The court heard Mr Jerome was committing other frauds while awaiting that trial.

Prosecutor Peter Combe said the Jeromes worked together as a team with him "taking the lead and doing the talking" and his wife telling vendors about their "fantastical lifestyle".

Mr Jerome, who also claimed to be a policeman, targeted rich professional single women along the way.
He used aliases to go on dating websites to attract rich women telling them he was a multi millionaire with global business interests and a £1m a year income.
He duped an experienced woman financier into investing $100,000 and a headmistress he also dated after meeting on the web into handing over £10,000.

During a trial at Exeter Crown Court, a jury heard they made cash offers of more than £3.5m on a £310,000 cliff top home in East Looe, Cornwall, the £750,000 former home of writer R F Delderfield in Sidmouth, Devon, as well as a £2m farm property near Daventry, Northamptonshire, and a £560,000 house in the same area.

They aimed to persuade the owners to let them move in while the deal was being closed as funds were transferred from abroad - but there was no money - and the couple became middle class squatters who refused to budge or pay rent.

They had previously been convicted for doing the same thing as they squatted in high value homes around the UK. One of their victims then was a leading criminal barrister and her late husband.

http://www.bbc.co.uk/news/uk-england-beds-bucks-herts-24588817
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rynner2Online
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PostPosted: 19-10-2013 10:05    Post subject: Reply with quote

A worrying case:

'Our £130,000 bill from identity theft'
A stolen passport landed one British couple with a huge demand from the German taxman, who won't back down.
By Jessica Winch
7:38AM BST 19 Oct 2013

A British businessman is facing financial hardship after suffering a serious case of identity fraud, a crime that experts warn is a growing problem across Britain.

Adrian Richards, a project manager at a construction firm who lives in London, is currently liable for a £130,000 unpaid tax bill in Germany and has had to hire solicitors to fight a £34,000 court order.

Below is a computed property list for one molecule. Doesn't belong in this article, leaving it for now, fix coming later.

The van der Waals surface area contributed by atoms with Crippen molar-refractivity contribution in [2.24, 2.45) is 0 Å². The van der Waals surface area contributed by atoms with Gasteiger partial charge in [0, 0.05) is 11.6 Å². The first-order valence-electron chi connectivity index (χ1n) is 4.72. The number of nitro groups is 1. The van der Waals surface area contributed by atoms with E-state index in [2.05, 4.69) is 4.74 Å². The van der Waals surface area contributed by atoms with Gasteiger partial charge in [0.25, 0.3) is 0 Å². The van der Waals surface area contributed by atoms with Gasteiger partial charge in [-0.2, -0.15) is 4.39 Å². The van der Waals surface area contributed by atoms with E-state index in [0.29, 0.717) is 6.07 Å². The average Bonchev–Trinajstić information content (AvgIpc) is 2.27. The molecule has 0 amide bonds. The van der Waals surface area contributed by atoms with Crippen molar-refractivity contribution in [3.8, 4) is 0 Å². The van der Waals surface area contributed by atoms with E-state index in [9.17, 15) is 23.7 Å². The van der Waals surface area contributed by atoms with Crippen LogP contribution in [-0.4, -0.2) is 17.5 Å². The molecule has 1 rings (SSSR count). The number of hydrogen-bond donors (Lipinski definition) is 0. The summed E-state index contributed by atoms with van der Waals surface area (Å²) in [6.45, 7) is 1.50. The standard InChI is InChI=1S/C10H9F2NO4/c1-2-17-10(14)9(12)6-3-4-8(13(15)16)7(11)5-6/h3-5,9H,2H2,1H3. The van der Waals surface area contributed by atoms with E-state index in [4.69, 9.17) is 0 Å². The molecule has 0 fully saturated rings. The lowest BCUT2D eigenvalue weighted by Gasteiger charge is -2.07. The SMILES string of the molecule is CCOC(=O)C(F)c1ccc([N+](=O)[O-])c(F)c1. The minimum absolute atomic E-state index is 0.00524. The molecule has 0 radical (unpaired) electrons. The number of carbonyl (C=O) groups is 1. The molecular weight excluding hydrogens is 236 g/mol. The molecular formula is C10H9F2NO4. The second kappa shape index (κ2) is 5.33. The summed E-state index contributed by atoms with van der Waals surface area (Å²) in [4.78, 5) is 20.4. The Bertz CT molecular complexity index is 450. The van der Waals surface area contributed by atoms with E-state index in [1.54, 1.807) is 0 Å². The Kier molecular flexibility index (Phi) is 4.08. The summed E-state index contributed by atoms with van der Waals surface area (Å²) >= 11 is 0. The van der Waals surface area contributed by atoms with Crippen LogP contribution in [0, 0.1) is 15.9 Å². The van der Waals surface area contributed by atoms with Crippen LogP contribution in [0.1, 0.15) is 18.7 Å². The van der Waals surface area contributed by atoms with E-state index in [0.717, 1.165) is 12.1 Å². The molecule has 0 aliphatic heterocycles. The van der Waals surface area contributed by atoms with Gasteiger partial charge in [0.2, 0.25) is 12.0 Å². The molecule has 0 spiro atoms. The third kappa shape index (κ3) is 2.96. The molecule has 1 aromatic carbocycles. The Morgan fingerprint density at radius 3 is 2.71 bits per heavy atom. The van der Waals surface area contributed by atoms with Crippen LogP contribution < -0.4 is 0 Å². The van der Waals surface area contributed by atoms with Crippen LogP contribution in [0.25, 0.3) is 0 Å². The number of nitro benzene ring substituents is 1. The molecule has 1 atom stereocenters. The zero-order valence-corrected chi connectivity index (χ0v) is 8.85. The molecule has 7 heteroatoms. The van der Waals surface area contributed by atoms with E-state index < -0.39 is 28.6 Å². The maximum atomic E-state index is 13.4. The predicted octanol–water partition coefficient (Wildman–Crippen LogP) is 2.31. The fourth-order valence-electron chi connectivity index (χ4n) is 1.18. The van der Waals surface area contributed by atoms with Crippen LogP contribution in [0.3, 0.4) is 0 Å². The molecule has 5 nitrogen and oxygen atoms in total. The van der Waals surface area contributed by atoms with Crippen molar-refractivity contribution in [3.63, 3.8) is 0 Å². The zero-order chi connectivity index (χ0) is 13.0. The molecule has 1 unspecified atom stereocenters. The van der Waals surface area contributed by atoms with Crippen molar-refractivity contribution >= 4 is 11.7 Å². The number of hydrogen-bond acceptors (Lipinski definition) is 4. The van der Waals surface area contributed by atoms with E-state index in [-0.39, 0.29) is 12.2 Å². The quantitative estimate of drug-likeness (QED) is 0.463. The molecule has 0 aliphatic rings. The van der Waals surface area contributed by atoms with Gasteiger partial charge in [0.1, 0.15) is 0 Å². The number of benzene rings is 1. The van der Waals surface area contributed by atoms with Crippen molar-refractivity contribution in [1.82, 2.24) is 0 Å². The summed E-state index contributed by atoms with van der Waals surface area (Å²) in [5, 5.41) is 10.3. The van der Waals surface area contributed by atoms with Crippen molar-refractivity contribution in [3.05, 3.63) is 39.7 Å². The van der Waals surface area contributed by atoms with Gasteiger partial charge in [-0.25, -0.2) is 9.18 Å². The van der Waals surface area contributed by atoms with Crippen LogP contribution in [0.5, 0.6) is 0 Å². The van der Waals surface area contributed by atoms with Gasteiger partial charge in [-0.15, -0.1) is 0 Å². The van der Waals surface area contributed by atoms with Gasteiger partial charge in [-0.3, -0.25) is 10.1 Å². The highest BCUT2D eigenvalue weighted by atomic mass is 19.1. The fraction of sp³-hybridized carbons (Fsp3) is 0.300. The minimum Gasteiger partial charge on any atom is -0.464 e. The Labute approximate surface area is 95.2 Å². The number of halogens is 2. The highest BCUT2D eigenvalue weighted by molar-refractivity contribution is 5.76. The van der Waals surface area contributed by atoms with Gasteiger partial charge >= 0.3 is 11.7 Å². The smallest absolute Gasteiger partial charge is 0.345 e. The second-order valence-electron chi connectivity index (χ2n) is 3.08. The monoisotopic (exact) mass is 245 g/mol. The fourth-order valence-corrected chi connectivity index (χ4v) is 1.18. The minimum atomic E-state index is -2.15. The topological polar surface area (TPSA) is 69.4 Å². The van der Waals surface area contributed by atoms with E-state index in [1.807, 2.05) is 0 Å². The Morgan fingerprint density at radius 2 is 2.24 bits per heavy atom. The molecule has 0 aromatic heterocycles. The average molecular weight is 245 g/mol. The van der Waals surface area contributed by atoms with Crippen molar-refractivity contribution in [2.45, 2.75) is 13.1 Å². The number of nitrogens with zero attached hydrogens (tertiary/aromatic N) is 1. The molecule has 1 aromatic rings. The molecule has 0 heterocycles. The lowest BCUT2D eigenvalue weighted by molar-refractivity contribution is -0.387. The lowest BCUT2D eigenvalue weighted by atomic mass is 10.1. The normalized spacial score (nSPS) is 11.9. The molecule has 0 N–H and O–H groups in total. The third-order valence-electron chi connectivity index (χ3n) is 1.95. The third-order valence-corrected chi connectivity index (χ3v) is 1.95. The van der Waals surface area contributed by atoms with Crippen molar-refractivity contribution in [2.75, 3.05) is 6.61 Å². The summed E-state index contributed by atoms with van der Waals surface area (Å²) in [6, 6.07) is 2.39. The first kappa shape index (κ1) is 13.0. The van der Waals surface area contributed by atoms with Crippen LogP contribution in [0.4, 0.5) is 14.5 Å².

The nightmare stems from the theft of Mr Richards's passport in 2003. Fraud experts describe it as one of the worst cases they have encountered.

Identity fraud is when a criminal takes someone's personal details and uses them to obtain credit or make a purchase fraudulently.
The same stolen identity can be used in applications for loans and credit cards, for example, as well as multiple benefit claims and tax evasion.
The result can be immediate financial loss and a negative credit rating, which can take months to resolve – even longer if it takes time for the fraud to be detected.

According to figures from Cifas, a British fraud database, 123,600 cases of identity fraud were reported in 2012, up from 77,500 in 2007. Identity fraud now accounts for more than half of all fraud in Britain. The National Fraud Authority, a government body, puts the annual cost of identity fraud at £3.3bn.

"The numbers aren't huge but they are growing," said Neil Munroe, external affairs director of credit agency Equifax.
"A clever fraudster can build up a very strong profile of you and it can reach the stage where the question is: who is the fraudster?" Shocked

Mr Richards, 47, has been chased by the German tax authorities, communicating though HM Revenue & Customs, since 2010, with the order for unpaid VAT initially dropped but then renewed.
"I've never had any business in Germany," he said, "and it's a desperate situation. I don't know the German tax system or how to appeal and HMRC just seems to play postbox."

Earlier this year Mr Richards faced a £34,000 court order after his passport – with a different photograph – was used to set up a communications company in the Isle of Man. The company was fined for breaching codes of practice and the order was delivered to Mr Richards's home.
"The court order was signed for by my 14-year-old son on a Saturday morning, which I had to deal with – or turn up at the Royal Courts of Justice," said Mr Richards. "It threatened my property."
He sought legal representation and the order was withdrawn, but the process cost him £450 in legal fees.

Mr Richards said he believed that the tax bill from Germany was part of the same fraud.
He may now have to employ a German solicitor at a cost of €200 (£170) an hour to tackle the bill. "The reality is that unless I get this cleared up I'm liable for a vast amount of money," he said. "To pay this fine, I'd have to remortgage my house.
"The scary thing is this passport is still valid [the expiry date was extended by the criminal] and who knows what else lies around the corner?"